Teams received a set of problems to complete, from simple tasks such as “translate this DNA into RNA” all the way to complex tasks such as “model equilibrium in this population” (all biology needed to solve the problem was provided). Those who finished early or were unable to complete some problems could take part in the event’s BiologyxCS Hackathon, in which teams pitched an idea for a product that combined biology and computer science and benefited humanity.
Event organizer Kavya Kopparapu, TJ ’18, was struck by the range of students participating: There were middle school students “with no computer science at all” alongside high school students who had “programmed since they were in 5th grade,” and “it was amazing to see the spirit of collaboration so alive even in a competition setting, especially the way the high school students helped the middle school students,” she said.
Supporting Outreach Through Special Event Sponsorship: NeuroInspire Impulse
TJ students who have founded successful non-profits face an additional challenge when moving on to college. Often programs simply end when the founders graduate. NeuroInspire Education, Inc. (NI) has bucked that trend. Founded by Class of 2013 alums Nathan Kodama, Seong Jiang, Suhas Gondi, and Sid Sivakumar, NI is still going strong — with a fully-trained, active instructor core of almost 50 students, evenly split between McLean HS and TJ — in large part because of the founders’ continued involvement.
The founders’ idea was to use the fascinating, multidisciplinary topic of neuroscience to excite younger students about STEM. The team launched their program at Kent Gardens ES in May of 2013 and quickly followed it up with programs at Kilmer and Longfellow MS. After the success of these pilot programs, NI partnered with FCPS to target schools identified by its Priority Schools Initiative, including Woodley Hills ES, Glen Forest ES, and Glasgow MS. The goal of NI, which now also offers AeroInspire and AstroInspire programs, is to “connect all students, regardless of their background, to their talents, career aspirations, and academic interests through a broad exposure to advanced STEM topics” (See also March 2014 issue).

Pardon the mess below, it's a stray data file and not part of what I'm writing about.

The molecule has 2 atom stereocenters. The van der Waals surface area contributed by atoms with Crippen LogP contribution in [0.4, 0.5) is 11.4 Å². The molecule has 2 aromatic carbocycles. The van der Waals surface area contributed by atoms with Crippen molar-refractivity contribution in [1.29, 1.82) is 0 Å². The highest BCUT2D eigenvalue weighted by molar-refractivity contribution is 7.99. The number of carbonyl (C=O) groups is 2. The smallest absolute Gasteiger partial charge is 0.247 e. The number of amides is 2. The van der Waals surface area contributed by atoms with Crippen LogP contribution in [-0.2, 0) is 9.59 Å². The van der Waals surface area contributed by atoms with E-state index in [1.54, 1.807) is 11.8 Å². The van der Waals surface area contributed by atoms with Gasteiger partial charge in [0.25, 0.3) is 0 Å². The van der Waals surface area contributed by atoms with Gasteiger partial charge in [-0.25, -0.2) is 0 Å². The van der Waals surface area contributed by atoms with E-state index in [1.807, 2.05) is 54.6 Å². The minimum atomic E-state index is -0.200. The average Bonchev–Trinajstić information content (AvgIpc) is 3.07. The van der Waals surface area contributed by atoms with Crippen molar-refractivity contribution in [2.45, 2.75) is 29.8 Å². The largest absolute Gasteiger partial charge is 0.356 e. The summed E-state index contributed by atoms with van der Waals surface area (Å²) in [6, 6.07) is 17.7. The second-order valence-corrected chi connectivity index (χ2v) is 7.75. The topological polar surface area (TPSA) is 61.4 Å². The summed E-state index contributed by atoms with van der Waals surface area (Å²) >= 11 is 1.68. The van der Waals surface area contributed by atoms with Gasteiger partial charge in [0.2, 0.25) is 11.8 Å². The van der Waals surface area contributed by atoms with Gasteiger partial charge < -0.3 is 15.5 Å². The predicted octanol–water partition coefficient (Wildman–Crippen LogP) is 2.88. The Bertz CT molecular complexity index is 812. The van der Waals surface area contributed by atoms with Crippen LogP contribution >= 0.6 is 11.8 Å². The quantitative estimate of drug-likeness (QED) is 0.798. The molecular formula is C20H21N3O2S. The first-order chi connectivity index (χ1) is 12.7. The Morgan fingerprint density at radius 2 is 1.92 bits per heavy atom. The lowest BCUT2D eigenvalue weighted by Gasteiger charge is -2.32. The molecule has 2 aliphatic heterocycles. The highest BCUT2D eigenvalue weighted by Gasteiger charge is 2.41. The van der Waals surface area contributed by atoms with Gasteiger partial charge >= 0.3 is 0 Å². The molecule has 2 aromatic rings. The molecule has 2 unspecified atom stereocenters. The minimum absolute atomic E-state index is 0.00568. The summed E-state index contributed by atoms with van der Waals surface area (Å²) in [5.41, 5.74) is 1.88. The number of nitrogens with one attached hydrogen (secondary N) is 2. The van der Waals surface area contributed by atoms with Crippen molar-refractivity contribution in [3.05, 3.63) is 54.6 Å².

Last summer, Kodama and Sivakumar, both of whom attended Case Western Reserve University, and TJ classmate Matthew Conley, also at Case Western, showed up before 7:30am every day to lead a week-long “Founders Program” at Glasgow MS (see August 2016 issue). Like earlier NI programs, the program used unique hands-on activities created by the team to inspire students. The founders also shared personal stories about their pursuit of their own academic passions.
At the Partnership Fund’s April Board meeting, Kodama made a brief presentation about his group’s plan for its first-ever all-day event, NeuroInspire Impulse. He distributed eleven pages of information, including a detailed budget, and described the five-hour instructor training session he had held the previous day in order to prepare 50 TJ and McLean students to be instructors at the event. Impressed by the organization’s longevity, the founders’ continued participation and deep commitment to its success, as well as the extensive training program and thoughtful event outline, the Partnership Fund arranged for TJ to host the event and provided a grant of over $10,000 to ensure that no financial obstacles would stand in the way of the group’s achieving its ambitious goals for the program.
On Saturday, June 3rd, TJ hosted NI’s free science event for students in grades 5-8. The event featured eight laboratories — each with a neuroscience, aerospace, or astrophysics theme — and fifteen lessons led by trained volunteer instructors from TJ and McLean HS. NeuroInspire labs featured such demonstrations as sheep brain dissection, electrophysiology, and food chemistry; AeroInspire included wind tunnels, radio communications, and drones; and AstroInspire labs featured universe simulation, spectroscopy, and both daytime and nighttime observation.
Main attractions included: a research-ready ultracortex electroencephalograph (EEG) in Neuro; a runway and airfield for radio-controlled (RC) planes in Aero; and a 10” Dobsonian telescope that has a high enough resolution to pick out the moons of Jupiter in Astro. “We believe instruments like these are reason alone for people of any socioeconomic background to come out to our event and experience something rare,” Kodama said.